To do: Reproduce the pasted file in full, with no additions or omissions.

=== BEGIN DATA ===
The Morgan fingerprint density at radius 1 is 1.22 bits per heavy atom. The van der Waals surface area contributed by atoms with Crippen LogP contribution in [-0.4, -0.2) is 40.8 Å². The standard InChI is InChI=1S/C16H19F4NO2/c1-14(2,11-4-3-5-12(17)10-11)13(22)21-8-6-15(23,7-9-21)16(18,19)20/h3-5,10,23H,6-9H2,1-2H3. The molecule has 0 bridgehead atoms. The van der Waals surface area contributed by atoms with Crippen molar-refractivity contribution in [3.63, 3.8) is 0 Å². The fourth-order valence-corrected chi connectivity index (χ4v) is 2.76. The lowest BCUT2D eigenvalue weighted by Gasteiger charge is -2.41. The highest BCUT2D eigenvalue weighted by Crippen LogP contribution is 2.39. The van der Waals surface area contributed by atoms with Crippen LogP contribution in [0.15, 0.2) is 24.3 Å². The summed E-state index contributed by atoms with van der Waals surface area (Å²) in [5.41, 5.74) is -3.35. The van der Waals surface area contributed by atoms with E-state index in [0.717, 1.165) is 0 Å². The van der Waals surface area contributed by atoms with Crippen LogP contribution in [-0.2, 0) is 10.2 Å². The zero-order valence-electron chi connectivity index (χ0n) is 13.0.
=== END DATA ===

The Morgan fingerprint density at radius 1 is 1.22 bits per heavy atom. The van der Waals surface area contributed by atoms with Crippen LogP contribution in [-0.4, -0.2) is 40.8 Å². The standard InChI is InChI=1S/C16H19F4NO2/c1-14(2,11-4-3-5-12(17)10-11)13(22)21-8-6-15(23,7-9-21)16(18,19)20/h3-5,10,23H,6-9H2,1-2H3. The molecule has 0 bridgehead atoms. The van der Waals surface area contributed by atoms with Crippen molar-refractivity contribution in [3.63, 3.8) is 0 Å². The fourth-order valence-corrected chi connectivity index (χ4v) is 2.76. The lowest BCUT2D eigenvalue weighted by Gasteiger charge is -2.41. The highest BCUT2D eigenvalue weighted by Crippen LogP contribution is 2.39. The van der Waals surface area contributed by atoms with Crippen LogP contribution in [0.15, 0.2) is 24.3 Å². The summed E-state index contributed by atoms with van der Waals surface area (Å²) in [5.41, 5.74) is -3.35. The van der Waals surface area contributed by atoms with E-state index in [0.717, 1.165) is 0 Å². The van der Waals surface area contributed by atoms with Crippen LogP contribution in [-0.2, 0) is 10.2 Å². The zero-order valence-electron chi connectivity index (χ0n) is 13.0.